Police probing how Haifa Rabbinate obtained data on marrying couples
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Police probing how Haifa Rabbinate obtained data on marrying couples

Investigation into Religious Services Ministry officials comes after TV claims licences were denied to those asking Tzohar rabbis to marry them

Illustrative photo of a bride and groom prior to their wedding, November 4, 2015. (Flash90)
Illustrative photo of a bride and groom prior to their wedding, November 4, 2015. (Flash90)

Police are investigating how Haifa Rabbinate managed to obtain information about Israeli couples who wanted to be married by a rabbi from the Tzohar religious organization.

The investigation centers on officials in the Ministry for Religious Services, who are suspected fraud, breach of trust, and falsifying documents, Channel 2 television reported Sunday.

The rabbinate in Israel’s largest northern city has been accused of withholding marriage licenses from those couples who wanted a ceremony performed by Tzohar.

Tzohar — a rabbinical organization that seeks to bridge the gaps between Israel’s religious and secular Jews — last week asked police to open an investigation in the wake of a previous Channel 2 report that Haifa Rabbinate denied licences to more than 100 local couples who had registered with Tzohar. The various reasons given for the denials, the report said, were later proven to be completely unfounded.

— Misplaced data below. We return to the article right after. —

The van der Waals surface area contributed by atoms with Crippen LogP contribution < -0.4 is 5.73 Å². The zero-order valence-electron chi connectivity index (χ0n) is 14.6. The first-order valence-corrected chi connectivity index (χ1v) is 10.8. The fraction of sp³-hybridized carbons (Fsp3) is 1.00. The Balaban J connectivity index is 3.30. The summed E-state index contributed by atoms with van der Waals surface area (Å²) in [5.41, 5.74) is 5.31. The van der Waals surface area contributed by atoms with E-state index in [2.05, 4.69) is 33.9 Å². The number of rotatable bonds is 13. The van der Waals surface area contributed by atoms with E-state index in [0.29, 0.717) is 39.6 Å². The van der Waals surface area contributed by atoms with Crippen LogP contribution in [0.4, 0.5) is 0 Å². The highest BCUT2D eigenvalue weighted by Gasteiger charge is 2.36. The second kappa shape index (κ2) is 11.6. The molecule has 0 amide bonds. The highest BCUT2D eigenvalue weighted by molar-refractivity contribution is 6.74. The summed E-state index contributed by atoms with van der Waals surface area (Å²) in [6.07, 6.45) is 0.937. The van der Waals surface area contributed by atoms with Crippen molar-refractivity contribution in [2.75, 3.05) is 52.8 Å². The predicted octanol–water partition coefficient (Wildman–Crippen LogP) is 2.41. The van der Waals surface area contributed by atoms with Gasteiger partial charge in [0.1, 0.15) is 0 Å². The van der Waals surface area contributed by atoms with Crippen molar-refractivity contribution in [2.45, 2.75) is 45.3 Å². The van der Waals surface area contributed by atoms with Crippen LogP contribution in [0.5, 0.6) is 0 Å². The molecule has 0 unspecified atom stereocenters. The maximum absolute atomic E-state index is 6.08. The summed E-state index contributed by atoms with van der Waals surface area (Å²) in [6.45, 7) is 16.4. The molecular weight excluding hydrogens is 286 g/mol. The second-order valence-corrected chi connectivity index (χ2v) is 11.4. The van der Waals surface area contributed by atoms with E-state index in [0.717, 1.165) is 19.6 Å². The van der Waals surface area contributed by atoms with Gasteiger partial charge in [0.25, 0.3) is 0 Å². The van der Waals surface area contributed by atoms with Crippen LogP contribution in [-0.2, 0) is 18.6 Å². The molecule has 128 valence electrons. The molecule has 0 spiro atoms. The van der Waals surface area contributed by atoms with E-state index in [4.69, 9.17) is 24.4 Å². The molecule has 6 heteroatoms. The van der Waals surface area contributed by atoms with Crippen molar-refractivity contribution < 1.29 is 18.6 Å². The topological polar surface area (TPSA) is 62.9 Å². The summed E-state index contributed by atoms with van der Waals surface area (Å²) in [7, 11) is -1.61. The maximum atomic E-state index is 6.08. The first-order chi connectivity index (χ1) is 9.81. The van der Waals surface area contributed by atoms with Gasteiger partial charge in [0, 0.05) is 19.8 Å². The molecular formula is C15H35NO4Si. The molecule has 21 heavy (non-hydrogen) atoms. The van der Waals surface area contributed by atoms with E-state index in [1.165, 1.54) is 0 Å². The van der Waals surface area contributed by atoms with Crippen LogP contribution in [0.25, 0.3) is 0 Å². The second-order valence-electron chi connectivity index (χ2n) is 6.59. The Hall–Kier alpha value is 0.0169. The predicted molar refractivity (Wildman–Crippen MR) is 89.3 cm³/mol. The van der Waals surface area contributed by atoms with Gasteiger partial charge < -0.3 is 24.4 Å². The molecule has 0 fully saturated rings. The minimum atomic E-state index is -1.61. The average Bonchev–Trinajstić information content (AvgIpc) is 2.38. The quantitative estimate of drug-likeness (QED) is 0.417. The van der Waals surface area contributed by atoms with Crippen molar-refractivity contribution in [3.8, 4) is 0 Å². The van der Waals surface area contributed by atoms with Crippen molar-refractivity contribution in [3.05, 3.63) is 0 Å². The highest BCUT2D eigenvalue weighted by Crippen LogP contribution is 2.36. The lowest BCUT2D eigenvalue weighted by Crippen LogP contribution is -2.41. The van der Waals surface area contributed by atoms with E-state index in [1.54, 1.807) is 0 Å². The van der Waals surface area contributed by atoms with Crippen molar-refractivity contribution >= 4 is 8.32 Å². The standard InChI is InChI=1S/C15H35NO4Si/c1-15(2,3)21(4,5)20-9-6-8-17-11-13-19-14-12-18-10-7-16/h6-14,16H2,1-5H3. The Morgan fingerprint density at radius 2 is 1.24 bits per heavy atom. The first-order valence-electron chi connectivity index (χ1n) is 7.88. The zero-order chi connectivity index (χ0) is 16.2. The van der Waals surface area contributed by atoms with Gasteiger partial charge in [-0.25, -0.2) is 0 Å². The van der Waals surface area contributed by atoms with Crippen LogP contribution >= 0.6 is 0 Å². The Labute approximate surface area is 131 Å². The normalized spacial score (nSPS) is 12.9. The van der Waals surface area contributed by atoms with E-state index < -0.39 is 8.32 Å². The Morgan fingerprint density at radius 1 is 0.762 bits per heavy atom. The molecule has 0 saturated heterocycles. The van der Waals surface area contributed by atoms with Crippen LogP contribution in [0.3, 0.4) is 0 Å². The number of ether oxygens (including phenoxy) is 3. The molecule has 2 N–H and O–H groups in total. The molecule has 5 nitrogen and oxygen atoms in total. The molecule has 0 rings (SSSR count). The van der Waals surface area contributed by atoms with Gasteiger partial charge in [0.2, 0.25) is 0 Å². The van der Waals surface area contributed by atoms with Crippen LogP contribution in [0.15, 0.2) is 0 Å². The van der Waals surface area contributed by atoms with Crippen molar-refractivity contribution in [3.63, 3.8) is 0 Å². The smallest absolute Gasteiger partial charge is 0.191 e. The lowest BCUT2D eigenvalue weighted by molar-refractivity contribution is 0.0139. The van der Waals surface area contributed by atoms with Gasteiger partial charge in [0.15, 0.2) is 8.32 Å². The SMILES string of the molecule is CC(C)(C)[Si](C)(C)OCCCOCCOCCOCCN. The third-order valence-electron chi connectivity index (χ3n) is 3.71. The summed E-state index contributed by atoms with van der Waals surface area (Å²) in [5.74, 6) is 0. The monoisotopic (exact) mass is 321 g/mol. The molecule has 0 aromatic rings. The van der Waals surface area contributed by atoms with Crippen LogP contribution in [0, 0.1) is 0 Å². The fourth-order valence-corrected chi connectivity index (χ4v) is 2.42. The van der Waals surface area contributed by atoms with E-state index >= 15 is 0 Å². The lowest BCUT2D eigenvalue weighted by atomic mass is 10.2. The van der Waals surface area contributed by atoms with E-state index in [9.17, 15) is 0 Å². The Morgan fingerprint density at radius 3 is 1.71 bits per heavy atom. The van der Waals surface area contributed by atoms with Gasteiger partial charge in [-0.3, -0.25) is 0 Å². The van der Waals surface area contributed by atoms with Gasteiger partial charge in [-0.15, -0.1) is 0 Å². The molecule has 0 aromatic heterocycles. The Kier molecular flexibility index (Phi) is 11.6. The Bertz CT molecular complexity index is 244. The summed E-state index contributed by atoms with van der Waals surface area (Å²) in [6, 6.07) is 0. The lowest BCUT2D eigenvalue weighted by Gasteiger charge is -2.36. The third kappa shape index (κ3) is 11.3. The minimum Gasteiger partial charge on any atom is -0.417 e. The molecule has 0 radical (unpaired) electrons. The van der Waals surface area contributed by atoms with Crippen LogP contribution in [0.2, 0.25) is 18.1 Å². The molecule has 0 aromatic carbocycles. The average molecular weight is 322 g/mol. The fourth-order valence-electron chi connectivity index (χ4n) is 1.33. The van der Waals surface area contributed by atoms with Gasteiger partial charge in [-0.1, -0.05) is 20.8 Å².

The excuses included allegations that the couples involved had a non-Jewish member, that they had been married previously, or that they were the offspring of unmarried parents.

Senior officials from Haifa Rabbinate admitted that the reasons for rejection were unsubstantiated, the report said.

In Israel, the only legal route for Jews to marry is through the State Rabbinate. While the Tzohar rabbis perform the actual ceremony, as well as pre-wedding counseling, the couples must still complete official registration through their local rabbinate. Thousands of Israeli couples — many secular — choose to marry with Tzohar, citing a more compassionate and understanding approach to the marriage process as compared to the more bureaucratic process associated with the central rabbinical offices.

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